Origins of human rights
Although there is not one definitive list of human rights, it is commonly accepted that they are rights and freedoms that belong to all individuals, regardless of their nationality and citizenship. They are seen as fundamentally important to creating a free and fair society.
The principles of human rights have developed at domestic, regional and International levels. This has led to international and domestic human rights laws being enforced and monitored in different ways, so differences can arise in the standards that individual countries adopt.
Human rights in the UK
In the UK, Parliament plays a central role in debating and balancing the rights of the individual against the needs of the wider community. Starting with the Declaration of Human Rights in 1948, the UK has signed up to a large number of human rights treaties and protocols. By signing these agreements we agree, as a country, to uphold a set of universal rights.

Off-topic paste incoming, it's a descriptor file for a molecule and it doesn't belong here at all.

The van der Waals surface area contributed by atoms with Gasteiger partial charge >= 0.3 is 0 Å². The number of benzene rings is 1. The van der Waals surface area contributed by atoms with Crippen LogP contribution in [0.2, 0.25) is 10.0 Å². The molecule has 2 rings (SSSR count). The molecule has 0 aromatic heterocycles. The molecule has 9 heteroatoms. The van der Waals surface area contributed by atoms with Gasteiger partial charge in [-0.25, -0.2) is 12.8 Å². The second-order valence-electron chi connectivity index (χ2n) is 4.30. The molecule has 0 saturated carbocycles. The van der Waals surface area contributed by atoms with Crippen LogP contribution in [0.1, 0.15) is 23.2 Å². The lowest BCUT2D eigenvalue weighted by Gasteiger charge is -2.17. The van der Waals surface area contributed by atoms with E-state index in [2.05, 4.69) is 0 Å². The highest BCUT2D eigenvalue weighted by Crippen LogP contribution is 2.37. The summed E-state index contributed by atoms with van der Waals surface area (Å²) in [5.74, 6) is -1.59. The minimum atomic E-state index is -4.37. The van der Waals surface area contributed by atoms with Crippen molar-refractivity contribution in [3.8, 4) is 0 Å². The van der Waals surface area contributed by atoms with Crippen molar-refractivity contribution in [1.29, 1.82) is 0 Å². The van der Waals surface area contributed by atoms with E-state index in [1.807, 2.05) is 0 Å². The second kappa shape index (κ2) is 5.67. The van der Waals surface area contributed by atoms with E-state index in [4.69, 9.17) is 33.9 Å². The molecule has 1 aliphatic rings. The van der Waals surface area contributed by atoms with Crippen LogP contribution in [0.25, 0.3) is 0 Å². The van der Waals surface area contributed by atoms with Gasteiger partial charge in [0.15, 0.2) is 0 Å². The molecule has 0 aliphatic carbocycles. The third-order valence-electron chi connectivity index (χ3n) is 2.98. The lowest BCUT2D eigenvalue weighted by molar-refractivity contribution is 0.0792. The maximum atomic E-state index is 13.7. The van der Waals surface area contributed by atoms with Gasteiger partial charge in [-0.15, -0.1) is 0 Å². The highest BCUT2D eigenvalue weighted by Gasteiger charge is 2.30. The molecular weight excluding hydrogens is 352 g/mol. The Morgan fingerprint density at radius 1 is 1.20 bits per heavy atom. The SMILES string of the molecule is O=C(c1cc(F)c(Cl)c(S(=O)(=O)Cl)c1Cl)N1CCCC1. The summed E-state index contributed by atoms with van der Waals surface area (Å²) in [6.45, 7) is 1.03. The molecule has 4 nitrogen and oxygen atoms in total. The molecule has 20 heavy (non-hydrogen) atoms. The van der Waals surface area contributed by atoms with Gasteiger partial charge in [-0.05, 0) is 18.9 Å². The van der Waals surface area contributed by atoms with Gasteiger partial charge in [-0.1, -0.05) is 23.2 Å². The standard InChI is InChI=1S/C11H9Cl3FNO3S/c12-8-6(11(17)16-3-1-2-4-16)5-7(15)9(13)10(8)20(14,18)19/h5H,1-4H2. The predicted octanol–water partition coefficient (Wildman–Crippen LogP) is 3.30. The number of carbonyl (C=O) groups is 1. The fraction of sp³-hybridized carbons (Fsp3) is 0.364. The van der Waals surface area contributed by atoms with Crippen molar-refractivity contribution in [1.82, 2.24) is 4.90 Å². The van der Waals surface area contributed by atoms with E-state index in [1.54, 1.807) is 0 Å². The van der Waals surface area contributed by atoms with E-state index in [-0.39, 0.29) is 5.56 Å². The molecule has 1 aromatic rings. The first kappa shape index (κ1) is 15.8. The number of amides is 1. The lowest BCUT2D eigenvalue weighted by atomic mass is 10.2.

Everyone in the UK is covered in law by the Human Rights Act 1998 and the UK has also agreed to abide by international human rights agreements such as the European Convention on Human Rights and the United Nations human rights instruments (often called conventions, covenants or treaties), which are based on the common standards set out in the 1948 UN Declaration on Human Rights. Parliament regularly deals with the issues surrounding human rights when creating bills and through the work of its committees. You will find some examples that are being considered by Parliament below.
The video interview clips above feature Simon Hughes MP, member of the Joint Committee on Human Rights, talking about contemporary human rights issues. These include:
- Why are human rights important?
- Should we give prisoners the right to vote?
- Should we have relations with countries that have a poor human rights record?
- What happens when human rights conflict with national interest?
- Should we deport people back to countries with a poor human rights record?
Note that the article above was produced in summer 2012. More recent parliamentary debates about aid and international development and the publication of new select committee reports may have taken place since then.